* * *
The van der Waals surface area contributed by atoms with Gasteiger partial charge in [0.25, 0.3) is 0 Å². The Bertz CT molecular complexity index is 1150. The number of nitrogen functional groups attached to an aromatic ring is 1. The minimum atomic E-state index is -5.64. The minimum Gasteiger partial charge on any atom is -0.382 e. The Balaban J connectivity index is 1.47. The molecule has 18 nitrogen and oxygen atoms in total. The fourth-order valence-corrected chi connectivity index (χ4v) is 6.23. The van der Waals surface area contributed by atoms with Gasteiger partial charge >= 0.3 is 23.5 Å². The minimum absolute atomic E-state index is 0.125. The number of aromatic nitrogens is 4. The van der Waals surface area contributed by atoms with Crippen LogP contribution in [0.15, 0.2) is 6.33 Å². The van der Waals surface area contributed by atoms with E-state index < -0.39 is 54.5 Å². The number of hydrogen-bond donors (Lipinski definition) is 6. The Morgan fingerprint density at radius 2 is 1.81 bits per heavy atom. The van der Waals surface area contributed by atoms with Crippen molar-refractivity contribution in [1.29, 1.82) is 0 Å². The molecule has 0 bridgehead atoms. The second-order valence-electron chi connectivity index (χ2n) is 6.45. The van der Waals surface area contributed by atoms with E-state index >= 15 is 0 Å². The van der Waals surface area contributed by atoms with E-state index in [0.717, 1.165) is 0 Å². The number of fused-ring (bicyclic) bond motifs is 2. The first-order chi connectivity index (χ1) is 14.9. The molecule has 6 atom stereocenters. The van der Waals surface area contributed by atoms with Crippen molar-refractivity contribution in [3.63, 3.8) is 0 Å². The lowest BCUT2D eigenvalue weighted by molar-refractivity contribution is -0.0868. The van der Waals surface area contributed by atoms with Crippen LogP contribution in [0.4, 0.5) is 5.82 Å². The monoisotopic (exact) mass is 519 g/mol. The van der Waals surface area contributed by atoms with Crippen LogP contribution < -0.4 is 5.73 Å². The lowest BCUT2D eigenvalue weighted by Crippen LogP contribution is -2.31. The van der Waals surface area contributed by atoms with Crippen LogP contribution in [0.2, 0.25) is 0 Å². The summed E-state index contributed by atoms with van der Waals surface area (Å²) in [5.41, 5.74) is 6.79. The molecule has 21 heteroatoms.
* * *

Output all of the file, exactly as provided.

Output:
The van der Waals surface area contributed by atoms with Gasteiger partial charge in [0.25, 0.3) is 0 Å². The Bertz CT molecular complexity index is 1150. The number of nitrogen functional groups attached to an aromatic ring is 1. The minimum atomic E-state index is -5.64. The minimum Gasteiger partial charge on any atom is -0.382 e. The Balaban J connectivity index is 1.47. The molecule has 18 nitrogen and oxygen atoms in total. The fourth-order valence-corrected chi connectivity index (χ4v) is 6.23. The van der Waals surface area contributed by atoms with Gasteiger partial charge >= 0.3 is 23.5 Å². The minimum absolute atomic E-state index is 0.125. The number of aromatic nitrogens is 4. The van der Waals surface area contributed by atoms with Crippen LogP contribution in [0.15, 0.2) is 6.33 Å². The van der Waals surface area contributed by atoms with E-state index < -0.39 is 54.5 Å². The number of hydrogen-bond donors (Lipinski definition) is 6. The Morgan fingerprint density at radius 2 is 1.81 bits per heavy atom. The van der Waals surface area contributed by atoms with Crippen molar-refractivity contribution in [1.29, 1.82) is 0 Å². The molecule has 0 bridgehead atoms. The second-order valence-electron chi connectivity index (χ2n) is 6.45. The van der Waals surface area contributed by atoms with E-state index >= 15 is 0 Å². The van der Waals surface area contributed by atoms with E-state index in [0.717, 1.165) is 0 Å². The number of fused-ring (bicyclic) bond motifs is 2. The first-order chi connectivity index (χ1) is 14.9. The molecule has 6 atom stereocenters. The van der Waals surface area contributed by atoms with Crippen molar-refractivity contribution in [3.63, 3.8) is 0 Å². The lowest BCUT2D eigenvalue weighted by molar-refractivity contribution is -0.0868. The van der Waals surface area contributed by atoms with Crippen LogP contribution in [0.4, 0.5) is 5.82 Å². The monoisotopic (exact) mass is 519 g/mol. The van der Waals surface area contributed by atoms with Crippen LogP contribution < -0.4 is 5.73 Å². The lowest BCUT2D eigenvalue weighted by Crippen LogP contribution is -2.31. The van der Waals surface area contributed by atoms with Crippen LogP contribution in [0.2, 0.25) is 0 Å². The summed E-state index contributed by atoms with van der Waals surface area (Å²) in [5.41, 5.74) is 6.79. The molecule has 21 heteroatoms.